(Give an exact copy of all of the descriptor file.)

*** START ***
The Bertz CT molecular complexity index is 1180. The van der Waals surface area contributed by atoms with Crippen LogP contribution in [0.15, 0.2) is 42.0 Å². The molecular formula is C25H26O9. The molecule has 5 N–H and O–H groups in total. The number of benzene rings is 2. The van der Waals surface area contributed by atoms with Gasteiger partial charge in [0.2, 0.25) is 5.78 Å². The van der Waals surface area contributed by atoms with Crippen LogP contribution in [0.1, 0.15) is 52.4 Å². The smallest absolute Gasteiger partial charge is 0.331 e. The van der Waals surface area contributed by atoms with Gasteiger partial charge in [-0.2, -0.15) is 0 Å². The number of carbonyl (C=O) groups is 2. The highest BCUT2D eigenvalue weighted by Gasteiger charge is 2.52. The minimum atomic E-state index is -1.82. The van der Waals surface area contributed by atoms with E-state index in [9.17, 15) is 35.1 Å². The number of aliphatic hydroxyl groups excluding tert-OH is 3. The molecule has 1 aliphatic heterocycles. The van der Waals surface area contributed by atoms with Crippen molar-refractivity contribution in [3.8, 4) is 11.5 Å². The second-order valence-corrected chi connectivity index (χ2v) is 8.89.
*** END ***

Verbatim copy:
The Bertz CT molecular complexity index is 1180. The van der Waals surface area contributed by atoms with Crippen LogP contribution in [0.15, 0.2) is 42.0 Å². The molecular formula is C25H26O9. The molecule has 5 N–H and O–H groups in total. The number of benzene rings is 2. The van der Waals surface area contributed by atoms with Gasteiger partial charge in [0.2, 0.25) is 5.78 Å². The van der Waals surface area contributed by atoms with Crippen LogP contribution in [0.1, 0.15) is 52.4 Å². The smallest absolute Gasteiger partial charge is 0.331 e. The van der Waals surface area contributed by atoms with Gasteiger partial charge in [-0.2, -0.15) is 0 Å². The number of carbonyl (C=O) groups is 2. The highest BCUT2D eigenvalue weighted by Gasteiger charge is 2.52. The minimum atomic E-state index is -1.82. The van der Waals surface area contributed by atoms with E-state index in [9.17, 15) is 35.1 Å². The number of aliphatic hydroxyl groups excluding tert-OH is 3. The molecule has 1 aliphatic heterocycles. The van der Waals surface area contributed by atoms with Crippen molar-refractivity contribution in [3.8, 4) is 11.5 Å². The second-order valence-corrected chi connectivity index (χ2v) is 8.89.